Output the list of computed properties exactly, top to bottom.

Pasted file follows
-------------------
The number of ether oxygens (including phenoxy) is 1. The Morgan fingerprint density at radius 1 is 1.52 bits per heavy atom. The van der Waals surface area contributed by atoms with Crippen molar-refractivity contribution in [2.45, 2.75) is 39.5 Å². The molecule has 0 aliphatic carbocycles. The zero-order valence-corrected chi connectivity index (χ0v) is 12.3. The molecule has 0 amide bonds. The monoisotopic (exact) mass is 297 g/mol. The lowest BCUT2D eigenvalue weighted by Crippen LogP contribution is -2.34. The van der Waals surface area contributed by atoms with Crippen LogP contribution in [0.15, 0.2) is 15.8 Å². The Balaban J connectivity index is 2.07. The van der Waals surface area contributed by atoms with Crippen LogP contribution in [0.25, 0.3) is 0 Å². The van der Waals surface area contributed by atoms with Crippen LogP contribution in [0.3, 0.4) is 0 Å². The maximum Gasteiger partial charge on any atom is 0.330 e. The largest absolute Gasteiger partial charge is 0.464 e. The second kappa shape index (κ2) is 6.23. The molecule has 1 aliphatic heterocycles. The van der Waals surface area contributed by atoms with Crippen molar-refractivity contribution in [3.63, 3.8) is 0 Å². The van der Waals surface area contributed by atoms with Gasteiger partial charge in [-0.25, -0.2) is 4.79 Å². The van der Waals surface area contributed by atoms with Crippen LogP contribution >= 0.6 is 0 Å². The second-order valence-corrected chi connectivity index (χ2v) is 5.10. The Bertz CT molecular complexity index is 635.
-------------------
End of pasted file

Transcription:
The number of ether oxygens (including phenoxy) is 1. The Morgan fingerprint density at radius 1 is 1.52 bits per heavy atom. The van der Waals surface area contributed by atoms with Crippen molar-refractivity contribution in [2.45, 2.75) is 39.5 Å². The molecule has 0 aliphatic carbocycles. The zero-order valence-corrected chi connectivity index (χ0v) is 12.3. The molecule has 0 amide bonds. The monoisotopic (exact) mass is 297 g/mol. The lowest BCUT2D eigenvalue weighted by Crippen LogP contribution is -2.34. The van der Waals surface area contributed by atoms with Crippen LogP contribution in [0.15, 0.2) is 15.8 Å². The Balaban J connectivity index is 2.07. The van der Waals surface area contributed by atoms with Crippen LogP contribution in [0.25, 0.3) is 0 Å². The van der Waals surface area contributed by atoms with Crippen LogP contribution in [0.3, 0.4) is 0 Å². The maximum Gasteiger partial charge on any atom is 0.330 e. The largest absolute Gasteiger partial charge is 0.464 e. The second kappa shape index (κ2) is 6.23. The molecule has 1 aliphatic heterocycles. The van der Waals surface area contributed by atoms with Crippen molar-refractivity contribution in [3.63, 3.8) is 0 Å². The van der Waals surface area contributed by atoms with Gasteiger partial charge in [-0.25, -0.2) is 4.79 Å². The van der Waals surface area contributed by atoms with Crippen LogP contribution >= 0.6 is 0 Å². The second-order valence-corrected chi connectivity index (χ2v) is 5.10. The Bertz CT molecular complexity index is 635.